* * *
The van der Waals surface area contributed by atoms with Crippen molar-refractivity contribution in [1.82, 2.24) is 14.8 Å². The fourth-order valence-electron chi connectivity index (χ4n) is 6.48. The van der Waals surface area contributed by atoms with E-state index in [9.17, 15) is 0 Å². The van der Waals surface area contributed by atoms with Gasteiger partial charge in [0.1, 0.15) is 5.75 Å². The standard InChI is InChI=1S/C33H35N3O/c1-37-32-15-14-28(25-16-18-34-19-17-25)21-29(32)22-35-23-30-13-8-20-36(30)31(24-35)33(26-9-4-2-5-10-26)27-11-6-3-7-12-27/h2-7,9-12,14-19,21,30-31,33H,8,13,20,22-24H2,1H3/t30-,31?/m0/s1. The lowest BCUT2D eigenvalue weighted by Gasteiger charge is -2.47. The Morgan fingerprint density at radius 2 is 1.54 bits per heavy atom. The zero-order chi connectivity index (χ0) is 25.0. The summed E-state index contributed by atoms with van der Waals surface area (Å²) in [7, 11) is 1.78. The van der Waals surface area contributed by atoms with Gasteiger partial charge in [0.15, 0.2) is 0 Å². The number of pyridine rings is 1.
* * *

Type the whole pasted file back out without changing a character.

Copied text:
The van der Waals surface area contributed by atoms with Crippen molar-refractivity contribution in [1.82, 2.24) is 14.8 Å². The fourth-order valence-electron chi connectivity index (χ4n) is 6.48. The van der Waals surface area contributed by atoms with E-state index in [9.17, 15) is 0 Å². The van der Waals surface area contributed by atoms with Gasteiger partial charge in [0.1, 0.15) is 5.75 Å². The standard InChI is InChI=1S/C33H35N3O/c1-37-32-15-14-28(25-16-18-34-19-17-25)21-29(32)22-35-23-30-13-8-20-36(30)31(24-35)33(26-9-4-2-5-10-26)27-11-6-3-7-12-27/h2-7,9-12,14-19,21,30-31,33H,8,13,20,22-24H2,1H3/t30-,31?/m0/s1. The lowest BCUT2D eigenvalue weighted by Gasteiger charge is -2.47. The Morgan fingerprint density at radius 2 is 1.54 bits per heavy atom. The zero-order chi connectivity index (χ0) is 25.0. The summed E-state index contributed by atoms with van der Waals surface area (Å²) in [7, 11) is 1.78. The van der Waals surface area contributed by atoms with Gasteiger partial charge in [0.15, 0.2) is 0 Å². The number of pyridine rings is 1.